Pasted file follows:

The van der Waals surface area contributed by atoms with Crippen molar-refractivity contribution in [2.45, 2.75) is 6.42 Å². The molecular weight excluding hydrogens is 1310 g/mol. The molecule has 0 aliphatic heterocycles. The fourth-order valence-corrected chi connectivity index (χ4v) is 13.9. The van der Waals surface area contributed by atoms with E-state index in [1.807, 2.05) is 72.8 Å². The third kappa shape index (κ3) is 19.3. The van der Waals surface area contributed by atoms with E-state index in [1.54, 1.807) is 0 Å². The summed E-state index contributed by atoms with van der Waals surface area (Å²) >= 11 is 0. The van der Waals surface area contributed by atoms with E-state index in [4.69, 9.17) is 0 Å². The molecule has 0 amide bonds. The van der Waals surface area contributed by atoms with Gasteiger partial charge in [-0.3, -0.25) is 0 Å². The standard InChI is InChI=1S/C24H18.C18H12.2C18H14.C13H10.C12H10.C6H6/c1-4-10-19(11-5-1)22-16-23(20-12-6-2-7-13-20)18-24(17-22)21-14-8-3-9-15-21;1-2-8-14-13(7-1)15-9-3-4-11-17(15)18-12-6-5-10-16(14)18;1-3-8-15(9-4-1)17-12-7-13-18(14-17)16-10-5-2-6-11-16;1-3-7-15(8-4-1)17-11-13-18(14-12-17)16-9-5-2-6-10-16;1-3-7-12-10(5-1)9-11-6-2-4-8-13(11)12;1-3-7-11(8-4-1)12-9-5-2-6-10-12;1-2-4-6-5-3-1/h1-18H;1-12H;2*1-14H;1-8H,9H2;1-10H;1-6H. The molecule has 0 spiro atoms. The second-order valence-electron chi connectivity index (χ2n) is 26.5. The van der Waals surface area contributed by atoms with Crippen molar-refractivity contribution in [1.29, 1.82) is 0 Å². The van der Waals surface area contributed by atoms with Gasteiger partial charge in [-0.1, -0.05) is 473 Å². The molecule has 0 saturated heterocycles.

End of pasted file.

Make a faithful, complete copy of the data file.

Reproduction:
The van der Waals surface area contributed by atoms with Crippen molar-refractivity contribution in [2.45, 2.75) is 6.42 Å². The molecular weight excluding hydrogens is 1310 g/mol. The molecule has 0 aliphatic heterocycles. The fourth-order valence-corrected chi connectivity index (χ4v) is 13.9. The van der Waals surface area contributed by atoms with E-state index in [1.807, 2.05) is 72.8 Å². The third kappa shape index (κ3) is 19.3. The van der Waals surface area contributed by atoms with E-state index in [1.54, 1.807) is 0 Å². The summed E-state index contributed by atoms with van der Waals surface area (Å²) >= 11 is 0. The van der Waals surface area contributed by atoms with E-state index in [4.69, 9.17) is 0 Å². The molecule has 0 amide bonds. The van der Waals surface area contributed by atoms with Gasteiger partial charge in [-0.3, -0.25) is 0 Å². The standard InChI is InChI=1S/C24H18.C18H12.2C18H14.C13H10.C12H10.C6H6/c1-4-10-19(11-5-1)22-16-23(20-12-6-2-7-13-20)18-24(17-22)21-14-8-3-9-15-21;1-2-8-14-13(7-1)15-9-3-4-11-17(15)18-12-6-5-10-16(14)18;1-3-8-15(9-4-1)17-12-7-13-18(14-17)16-10-5-2-6-11-16;1-3-7-15(8-4-1)17-11-13-18(14-12-17)16-9-5-2-6-10-16;1-3-7-12-10(5-1)9-11-6-2-4-8-13(11)12;1-3-7-11(8-4-1)12-9-5-2-6-10-12;1-2-4-6-5-3-1/h1-18H;1-12H;2*1-14H;1-8H,9H2;1-10H;1-6H. The molecule has 0 spiro atoms. The second-order valence-electron chi connectivity index (χ2n) is 26.5. The van der Waals surface area contributed by atoms with Crippen molar-refractivity contribution in [1.29, 1.82) is 0 Å². The van der Waals surface area contributed by atoms with Gasteiger partial charge in [-0.1, -0.05) is 473 Å². The molecule has 0 saturated heterocycles.